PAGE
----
Could a Light on the Knee Cure Jet Lag?

 

Shining a light on the back of someone’s knee can adjust their “internal clock,” according to a group of scientists. If the findings hold true, they may lead to better treatments for malfunctions of the body’s internal clock, like jet lag, winter depression and insomnia.

 

The internal clock is centered in a part of the brain called the suprachiasmatic nucleus. Among other things, it regulates the body’s daily cycles of sleep and waking. Throughout the year the clock adjusts a person’s sleeping schedule to the changing lengths of night and day. Scientists had assumed that the clock makes these adjustments based on sunlight that enters the eyes. But the new findings suggest that light can influence the body’s inner workings through at least one other channel—namely, the skin.

 

The study was headed by Scott S. Campbell and Patricia J. Murphy of Cornell University. The results of the study came as a surprise to scientists, who did not think that the skin had light receptors. Accordingly, many were withholding judgment until the results could be verified. Campbell and Murphy reported their findings in the January 16, 1998, issue of Science.

 

Besides sleeping and waking, many other processes are regulated by the body’s clock. Resistance to alcohol, susceptibility to pain, and levels of testosterone and other hormones vary predictably according to the time of day. In order to test light’s ability to alter the body’s clock via the skin, the researchers studied two prominent features controlled by the clock: body temperature and levels of the hormone melatonin.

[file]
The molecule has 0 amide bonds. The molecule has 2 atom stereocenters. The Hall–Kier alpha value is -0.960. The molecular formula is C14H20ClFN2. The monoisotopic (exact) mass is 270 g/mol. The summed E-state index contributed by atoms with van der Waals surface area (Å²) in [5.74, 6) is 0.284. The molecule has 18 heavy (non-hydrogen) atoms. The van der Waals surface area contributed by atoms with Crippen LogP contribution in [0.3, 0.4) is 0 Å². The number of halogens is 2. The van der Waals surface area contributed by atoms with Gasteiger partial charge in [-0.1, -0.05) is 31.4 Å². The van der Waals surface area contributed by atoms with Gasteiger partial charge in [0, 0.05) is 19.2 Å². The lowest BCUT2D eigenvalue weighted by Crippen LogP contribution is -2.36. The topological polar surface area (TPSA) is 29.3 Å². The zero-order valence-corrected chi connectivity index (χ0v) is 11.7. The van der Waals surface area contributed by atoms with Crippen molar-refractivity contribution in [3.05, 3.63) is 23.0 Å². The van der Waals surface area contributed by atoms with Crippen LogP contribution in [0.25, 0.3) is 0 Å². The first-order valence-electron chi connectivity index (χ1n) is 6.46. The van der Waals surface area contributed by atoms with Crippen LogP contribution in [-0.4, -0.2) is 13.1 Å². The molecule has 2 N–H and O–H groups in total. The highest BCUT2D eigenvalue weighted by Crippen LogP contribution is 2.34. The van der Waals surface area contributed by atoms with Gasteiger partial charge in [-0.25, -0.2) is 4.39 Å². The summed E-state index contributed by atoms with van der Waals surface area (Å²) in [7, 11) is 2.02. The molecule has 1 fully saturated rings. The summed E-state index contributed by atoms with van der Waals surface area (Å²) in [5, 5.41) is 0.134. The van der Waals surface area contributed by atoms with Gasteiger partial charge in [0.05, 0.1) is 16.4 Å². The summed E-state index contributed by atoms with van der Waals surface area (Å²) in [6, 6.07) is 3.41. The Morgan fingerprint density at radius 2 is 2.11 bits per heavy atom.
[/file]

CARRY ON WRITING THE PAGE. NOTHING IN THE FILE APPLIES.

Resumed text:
Melatonin, which makes people feel sleepy, starts to increase in the blood around 10 p.m. It starts to drop around dawn. Body temperature keeps climbing during the day, starts to decline around 8 p.m., and reaches its lowest point at about five in the morning. 

 

The researchers measured body temperature and melatonin levels in 15 people whose skin had been exposed to varying amounts of light. The people spent four days in dimly lit rooms. Some of them received doses of light at three-hour intervals between midnight and noon. The light was applied via a fiber-optic pad attached to the back of the subjects’ knees. The other subjects received no light. On the fourth day, researchers found that the timing of the minimum body temperature for those who had received the light treatments had shifted by up to three hours. The shift in the timing of the minimum body temperature suggested that the timing of the subjects’ internal clocks had shifted as well.

 

“This is the first demonstration that you can affect the human clock without going through the eyes,” Campbell told the New York Times. Scientists speculated that other parts of the body besides the knees may be receptive as well.

 

 

If the findings hold true they may lead to more efficient ways to treat disorders of the body’s internal clock, like seasonal affective disorder (SAD), which causes wintertime depression. Scientists believe SAD results from changes in the clock brought on by winter’s short days. SAD sufferers have benefited from sitting under bright lights in the early morning. However, if the body’s internal clock can be corrected by light hitting the skin, patients can undergo the early morning light treatments while still sleeping.

 

Jet lag, a condition characterized by weakness, fatigue and an inability to concentrate, occurs when people travel across time zones. This causes the rhythms of their internal clocks to go awry. Airplane passengers may be able to correct the problem by attaching light-emitting pads to the backs of their knees.

 

Scientists are not sure how light hitting the back of the knee registers with the clock in the brain. Some suggested that the light triggers a signal that gets carried to the suprachiasmatic nucleus by the blood pigment hemoglobin. Hemoglobin, like the plant pigment chlorophyll, is sensitive to light.

 

 

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